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Quantitation of human herpesvirus 6 DNA in infant with exanthem subitum by microplate PRC-hybridization assay. / Abe, Tomoko; Yoshikawa, Tetsushi; Ihira, Masaru; Suzuki, Kyoko; Suga, Sadao; Nishida, Mikio; Nagata, Minoru; Asano, Yoshizo.

In: Pediatrics International, Vol. 43, No. 4, 03.09.2001, p. 372-378.

Research output: Contribution to journalArticle

TY - JOUR

T1 - Quantitation of human herpesvirus 6 DNA in infant with exanthem subitum by microplate PRC-hybridization assay

AU - Abe, Tomoko

AU - Yoshikawa, Tetsushi

AU - Ihira, Masaru

AU - Suzuki, Kyoko

AU - Suga, Sadao

AU - Nishida, Mikio

AU - Nagata, Minoru

AU - Asano, Yoshizo

PY - 2001/9/3

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N2 - Background: Quantitative analysis of human herpesvirus 6 (HHV-6) genome is important for monitoring active virus infection. The purpose of our study is to evaluate the reliability of a hybridization-based microtiter plate assay (polymerase chain reaction enzyme-linked immunosorbent assay (PCR ELISA)) for quantifying the virus genome. Methods: Semiquantitative analysis of the virus genome was carried out in 31 (18 male and 13 female) infants with primary HHV-6 infection. If the HHV-6 virus could be isolated from the peripheral blood mononuclear cells (PBMC), the infants were defined as being infected with HHV-6. The PCR ELISA method was used to determine the virus load. A titration of the virus was also carried out in the samples obtained during the acute phase of exanthem subitum. Results: Specificity of the method was demonstrated by a lack of amplification of human herpesvirus 7 and cytomegalovirus DNA, The upper and lower detection limits of the method were 58 and 5800 copies of the virus genome, respectively. The quantity of HHV-6 DNA in the PBMC during the acute phase (879 ± 975 copies/104 PBMC) was significantly higher than during the convalescent phase (54±76 copies/104 PBMC). Furthermore, the virus load in acute phase plasma (53 ± 75 copies/μL) was also significantly higher than in the convalescent phase samples (2 ± 9 copies/μL). Virus load in both PBMC and plasma gradually increased after the onset of exanthem subitum until about day 3 to 4 of the illness, but then decreased quickly. However, there was no significant association between virus load and the numbers of infected cells. Conclusion: Virus load in both PBMC and plasma gradually increased after the onset of exanthem subitum until about day 3 and day 4 of the illness, respectively, then it decreased quickly. These results indicate that our PCR ELISA system is reliable for monitoring active HHV-6 infection in vivo.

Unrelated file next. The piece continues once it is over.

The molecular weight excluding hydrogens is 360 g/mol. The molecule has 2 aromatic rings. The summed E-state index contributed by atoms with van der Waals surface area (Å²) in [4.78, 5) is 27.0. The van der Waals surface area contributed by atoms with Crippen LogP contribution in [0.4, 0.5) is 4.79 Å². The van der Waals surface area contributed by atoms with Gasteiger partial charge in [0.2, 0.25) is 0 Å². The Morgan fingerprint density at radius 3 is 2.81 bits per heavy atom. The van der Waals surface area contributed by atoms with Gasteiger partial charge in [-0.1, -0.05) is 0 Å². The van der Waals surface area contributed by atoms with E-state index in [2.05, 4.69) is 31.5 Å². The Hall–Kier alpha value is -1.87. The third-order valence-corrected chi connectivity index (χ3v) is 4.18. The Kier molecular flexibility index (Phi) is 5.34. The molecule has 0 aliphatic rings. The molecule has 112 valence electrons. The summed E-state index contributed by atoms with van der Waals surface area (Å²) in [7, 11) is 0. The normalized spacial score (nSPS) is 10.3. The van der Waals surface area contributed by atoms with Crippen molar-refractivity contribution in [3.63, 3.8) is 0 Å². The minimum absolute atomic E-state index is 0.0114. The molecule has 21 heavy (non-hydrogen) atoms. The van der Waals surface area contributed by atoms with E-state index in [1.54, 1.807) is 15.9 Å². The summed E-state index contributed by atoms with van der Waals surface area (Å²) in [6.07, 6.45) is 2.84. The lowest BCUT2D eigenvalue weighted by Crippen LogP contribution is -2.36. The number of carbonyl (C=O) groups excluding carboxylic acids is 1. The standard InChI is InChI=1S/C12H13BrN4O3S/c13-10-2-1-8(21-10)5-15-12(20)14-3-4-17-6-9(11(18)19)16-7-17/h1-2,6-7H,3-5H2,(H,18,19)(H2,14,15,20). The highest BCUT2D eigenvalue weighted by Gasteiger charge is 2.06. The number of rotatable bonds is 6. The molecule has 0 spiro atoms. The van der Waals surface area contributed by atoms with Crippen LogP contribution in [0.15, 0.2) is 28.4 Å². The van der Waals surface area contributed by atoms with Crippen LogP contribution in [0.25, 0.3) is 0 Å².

AB - Background: Quantitative analysis of human herpesvirus 6 (HHV-6) genome is important for monitoring active virus infection. The purpose of our study is to evaluate the reliability of a hybridization-based microtiter plate assay (polymerase chain reaction enzyme-linked immunosorbent assay (PCR ELISA)) for quantifying the virus genome. Methods: Semiquantitative analysis of the virus genome was carried out in 31 (18 male and 13 female) infants with primary HHV-6 infection. If the HHV-6 virus could be isolated from the peripheral blood mononuclear cells (PBMC), the infants were defined as being infected with HHV-6. The PCR ELISA method was used to determine the virus load. A titration of the virus was also carried out in the samples obtained during the acute phase of exanthem subitum. Results: Specificity of the method was demonstrated by a lack of amplification of human herpesvirus 7 and cytomegalovirus DNA, The upper and lower detection limits of the method were 58 and 5800 copies of the virus genome, respectively. The quantity of HHV-6 DNA in the PBMC during the acute phase (879 ± 975 copies/104 PBMC) was significantly higher than during the convalescent phase (54±76 copies/104 PBMC). Furthermore, the virus load in acute phase plasma (53 ± 75 copies/μL) was also significantly higher than in the convalescent phase samples (2 ± 9 copies/μL). Virus load in both PBMC and plasma gradually increased after the onset of exanthem subitum until about day 3 to 4 of the illness, but then decreased quickly. However, there was no significant association between virus load and the numbers of infected cells. Conclusion: Virus load in both PBMC and plasma gradually increased after the onset of exanthem subitum until about day 3 and day 4 of the illness, respectively, then it decreased quickly. These results indicate that our PCR ELISA system is reliable for monitoring active HHV-6 infection in vivo.